I’ve been using Thredup for awhile now- I love it! I send them a bag of clothes I no longer want and they pay me for them. I’ve also made purchases from them- I live that they have a great return policy and low shipping charges. And they have a terrific selection!
I’ve tried both Twice (www.liketwice.com) and Thredup and chose to send my nicer items to Twice instead because they offer a cheaper return option ($4.95, I believe, but they will send your whole bag back, you can’t just get the rejected items back). I found both selling experiences to be similar, though I also found that I prefer Thredup because in hindsight, Thredup’s quality control seems a little less arbitrary and Thredup takes a wider range of brands and accessories. The one major downside to Thredup is how slow it is (I started the Twice process a week later and already received my payout almost two weeks ago, while the Thredup payment might take another week).
Belle, awesome find! I just ordered a bag. Do you (or anyone else who has experience with them) feel that they are doing a good job with authentication of items? There’s a Burberry trench in my size, but I’m always leary of buying higher-end items online (ebay) because of authenticity issues.
I think they do a decent job of authentication. I do know that previously if you bought using the mobile app you got free return shipping if you didn’t like the item or it didn’t fit.
I have sold on Twice and had a great experience (very similar to ThredUp). I might try this website for my next closet overhaul!
Thanks for sharing this! Very helpful and timely; I’m doing the Marie Kondo clean out this weekend (The Life-Changing Magic of Tidying Up: The Japanese Art of Decluttering and Organizing). She has a different approach I’m looking forward to trying out. I’ve done a lot of purging over the past few years, but want to try a different approach and get better at having a more edited wardrobe. Have tried consignment in previous purges, and didn’t like it. It seems more extreme out here–everybody wants to pay $5 for Chanel or run it like a Goodwill. Thredup looks simple and easy, will check it out.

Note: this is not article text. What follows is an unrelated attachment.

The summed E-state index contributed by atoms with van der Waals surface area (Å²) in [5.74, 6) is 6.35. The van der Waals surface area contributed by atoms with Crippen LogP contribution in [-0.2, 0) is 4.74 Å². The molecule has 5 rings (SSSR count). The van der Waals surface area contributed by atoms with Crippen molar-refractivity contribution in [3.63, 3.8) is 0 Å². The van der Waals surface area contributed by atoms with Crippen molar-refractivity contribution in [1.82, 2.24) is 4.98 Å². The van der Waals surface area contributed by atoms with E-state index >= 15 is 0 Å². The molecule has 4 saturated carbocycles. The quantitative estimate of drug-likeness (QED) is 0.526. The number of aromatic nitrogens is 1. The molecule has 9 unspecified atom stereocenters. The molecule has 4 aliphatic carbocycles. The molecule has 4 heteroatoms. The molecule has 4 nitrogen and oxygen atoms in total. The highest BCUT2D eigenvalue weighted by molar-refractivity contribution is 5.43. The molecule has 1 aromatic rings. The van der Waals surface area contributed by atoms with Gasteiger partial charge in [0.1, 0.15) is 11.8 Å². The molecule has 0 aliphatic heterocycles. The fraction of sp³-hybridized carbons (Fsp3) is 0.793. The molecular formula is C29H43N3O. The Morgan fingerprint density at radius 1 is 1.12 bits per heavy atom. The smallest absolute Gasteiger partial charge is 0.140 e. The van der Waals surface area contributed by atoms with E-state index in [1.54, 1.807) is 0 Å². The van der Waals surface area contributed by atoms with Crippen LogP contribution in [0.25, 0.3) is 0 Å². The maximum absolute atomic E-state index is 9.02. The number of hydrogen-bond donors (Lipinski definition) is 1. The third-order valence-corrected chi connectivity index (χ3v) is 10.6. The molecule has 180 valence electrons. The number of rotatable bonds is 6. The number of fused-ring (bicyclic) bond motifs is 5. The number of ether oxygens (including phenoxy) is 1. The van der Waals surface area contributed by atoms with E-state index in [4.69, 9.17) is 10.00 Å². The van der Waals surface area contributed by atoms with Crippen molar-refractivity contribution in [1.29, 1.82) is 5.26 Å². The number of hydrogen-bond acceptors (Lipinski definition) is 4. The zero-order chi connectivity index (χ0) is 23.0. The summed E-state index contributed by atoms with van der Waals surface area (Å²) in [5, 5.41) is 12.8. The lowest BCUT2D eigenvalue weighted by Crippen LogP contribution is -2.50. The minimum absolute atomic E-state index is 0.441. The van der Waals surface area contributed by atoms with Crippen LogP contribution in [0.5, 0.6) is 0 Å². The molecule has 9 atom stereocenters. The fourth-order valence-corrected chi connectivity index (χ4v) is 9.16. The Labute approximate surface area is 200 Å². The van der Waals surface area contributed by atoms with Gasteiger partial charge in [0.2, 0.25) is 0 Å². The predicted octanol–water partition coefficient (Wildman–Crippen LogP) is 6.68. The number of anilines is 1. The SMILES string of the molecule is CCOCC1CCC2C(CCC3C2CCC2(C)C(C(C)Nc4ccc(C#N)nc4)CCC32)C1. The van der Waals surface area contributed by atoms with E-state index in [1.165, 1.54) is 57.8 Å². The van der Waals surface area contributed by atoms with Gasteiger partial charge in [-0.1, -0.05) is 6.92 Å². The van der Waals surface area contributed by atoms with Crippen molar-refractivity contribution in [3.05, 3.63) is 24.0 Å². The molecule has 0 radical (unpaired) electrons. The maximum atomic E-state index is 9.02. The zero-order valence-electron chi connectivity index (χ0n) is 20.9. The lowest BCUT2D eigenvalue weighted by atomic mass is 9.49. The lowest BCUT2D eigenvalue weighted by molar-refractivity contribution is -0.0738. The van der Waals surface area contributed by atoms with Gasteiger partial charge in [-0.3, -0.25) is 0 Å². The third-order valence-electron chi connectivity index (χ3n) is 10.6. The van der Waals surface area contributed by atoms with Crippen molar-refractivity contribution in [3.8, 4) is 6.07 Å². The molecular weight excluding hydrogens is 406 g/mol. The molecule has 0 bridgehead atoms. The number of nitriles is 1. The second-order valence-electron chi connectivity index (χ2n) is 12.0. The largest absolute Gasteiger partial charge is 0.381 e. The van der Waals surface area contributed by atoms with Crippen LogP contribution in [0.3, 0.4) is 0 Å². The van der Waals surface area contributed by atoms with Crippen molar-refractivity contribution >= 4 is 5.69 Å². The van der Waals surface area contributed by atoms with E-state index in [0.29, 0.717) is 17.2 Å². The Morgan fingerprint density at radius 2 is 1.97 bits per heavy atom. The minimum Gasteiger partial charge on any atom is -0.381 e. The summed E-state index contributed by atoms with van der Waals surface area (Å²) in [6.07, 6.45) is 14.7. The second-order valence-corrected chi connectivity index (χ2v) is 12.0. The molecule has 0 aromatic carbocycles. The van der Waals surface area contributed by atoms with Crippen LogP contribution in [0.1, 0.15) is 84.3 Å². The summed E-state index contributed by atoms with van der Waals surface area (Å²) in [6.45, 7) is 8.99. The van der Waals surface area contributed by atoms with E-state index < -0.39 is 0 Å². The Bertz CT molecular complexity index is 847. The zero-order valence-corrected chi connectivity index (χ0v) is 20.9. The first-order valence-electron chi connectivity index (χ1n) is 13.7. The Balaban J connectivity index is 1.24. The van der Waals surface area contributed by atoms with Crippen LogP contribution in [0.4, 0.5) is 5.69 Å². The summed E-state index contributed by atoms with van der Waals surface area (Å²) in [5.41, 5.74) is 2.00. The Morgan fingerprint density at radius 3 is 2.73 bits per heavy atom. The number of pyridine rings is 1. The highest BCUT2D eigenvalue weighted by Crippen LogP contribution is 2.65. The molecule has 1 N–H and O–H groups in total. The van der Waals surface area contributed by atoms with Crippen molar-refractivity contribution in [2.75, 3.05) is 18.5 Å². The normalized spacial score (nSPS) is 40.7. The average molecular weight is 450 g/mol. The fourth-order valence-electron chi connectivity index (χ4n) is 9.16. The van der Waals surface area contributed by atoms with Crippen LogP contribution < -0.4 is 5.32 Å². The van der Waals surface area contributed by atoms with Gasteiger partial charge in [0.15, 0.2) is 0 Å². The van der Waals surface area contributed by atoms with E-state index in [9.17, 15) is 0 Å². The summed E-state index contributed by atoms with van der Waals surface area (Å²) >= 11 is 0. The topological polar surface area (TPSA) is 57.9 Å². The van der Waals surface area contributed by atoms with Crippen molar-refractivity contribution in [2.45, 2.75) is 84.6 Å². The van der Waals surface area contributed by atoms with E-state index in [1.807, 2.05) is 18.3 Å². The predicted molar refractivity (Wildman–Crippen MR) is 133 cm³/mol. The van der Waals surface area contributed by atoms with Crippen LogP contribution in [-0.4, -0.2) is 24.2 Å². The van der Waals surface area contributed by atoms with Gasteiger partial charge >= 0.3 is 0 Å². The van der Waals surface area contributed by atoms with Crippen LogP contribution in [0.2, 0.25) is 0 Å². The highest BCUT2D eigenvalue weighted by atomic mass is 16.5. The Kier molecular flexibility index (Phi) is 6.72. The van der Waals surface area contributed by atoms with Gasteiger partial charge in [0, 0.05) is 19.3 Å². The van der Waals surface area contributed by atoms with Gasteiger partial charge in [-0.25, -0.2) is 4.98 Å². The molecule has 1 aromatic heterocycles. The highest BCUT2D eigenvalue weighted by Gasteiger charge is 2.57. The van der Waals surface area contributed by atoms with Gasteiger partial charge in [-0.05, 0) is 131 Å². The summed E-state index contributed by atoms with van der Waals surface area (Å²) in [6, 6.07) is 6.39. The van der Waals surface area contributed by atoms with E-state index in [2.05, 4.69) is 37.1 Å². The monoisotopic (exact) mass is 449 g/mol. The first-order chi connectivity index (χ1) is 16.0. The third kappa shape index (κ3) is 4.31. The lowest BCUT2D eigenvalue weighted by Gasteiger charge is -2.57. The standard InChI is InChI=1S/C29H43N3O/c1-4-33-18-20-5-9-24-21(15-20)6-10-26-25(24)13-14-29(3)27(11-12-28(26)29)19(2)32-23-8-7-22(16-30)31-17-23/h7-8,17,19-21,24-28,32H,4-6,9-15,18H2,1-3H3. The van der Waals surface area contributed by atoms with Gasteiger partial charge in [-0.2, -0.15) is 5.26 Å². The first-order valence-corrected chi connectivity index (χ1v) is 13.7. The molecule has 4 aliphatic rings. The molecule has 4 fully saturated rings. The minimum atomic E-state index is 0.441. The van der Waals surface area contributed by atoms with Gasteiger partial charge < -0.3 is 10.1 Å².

Can anyone in the DC area compare Current Boutique to ThredUp? That’s where I normally bring my stuff. Current is super picky about what they take (e.g. rejected last season BR suit in perfect condition because “they don’t have room”). That’s my main gripe. For the things they have taken, pricing is okay but getting paid is a pain.
Thredup likes things to be in season (no winter coats in July), and sometimes won’t take blazers, but they never have many suits so that would get snatched up. Just make sure that any suits in the bag are folded together, and maybe labeled so they don’t separate them.
Thanks! I ended up giving it away to Goodwill because I was on a closet cleaning bender, but I will keep ThredUp in mind for next time Current rejects perfectly good items.
I go Current first, Crossroads second, and sell the remainder (or stuff I know the first two won’t take) to ThredUp. ThredUp always takes some, if not all, of the things — and sometimes I’m surprised by what they do take (Old Navy, Forever 21 when my nicer stuff got picked up by the consignment stores).
Crossroads pays out up front although it’s not much.
Buffalo Exchange has rejected brand new, in style, in season brand name clothing (that didn’t fit me) and $300 purses, and they have a ton of crap in their 14th street store, so I’ve stopped trying there.
ThredUp is hit or miss, though: again, they’ll take stuff that surprises me, but I sent a $200 J.Crew purse in my last bag (mint condition, popular color) and they didn’t accept that — so I think I’ll go back to starting with the consignment stores. Not willing to pay the return fee since I’m almost always going to donate something if ThredUp doesn’t take it.
While very late to reply, this is still showing up in Google search results re: Thredup, so I’ll say that I’ve done both and always go to Current first. They don’t take many workwear items, but their prices are WAY better, so I always see it as an annoying but profitable first step and am not offended when they hand back a lot of stuff since I know I’m sticking it in the mail the next day. They also take jewelry, which Thredup doesn’t.
Also find that Thredup is MORE likely than Current to take any season’s items — maybe no winter coats in July but they’ll take pink shoes in January — though because of the price differential I sometimes hold onto things that I think Current will eventually take until that season rolls around.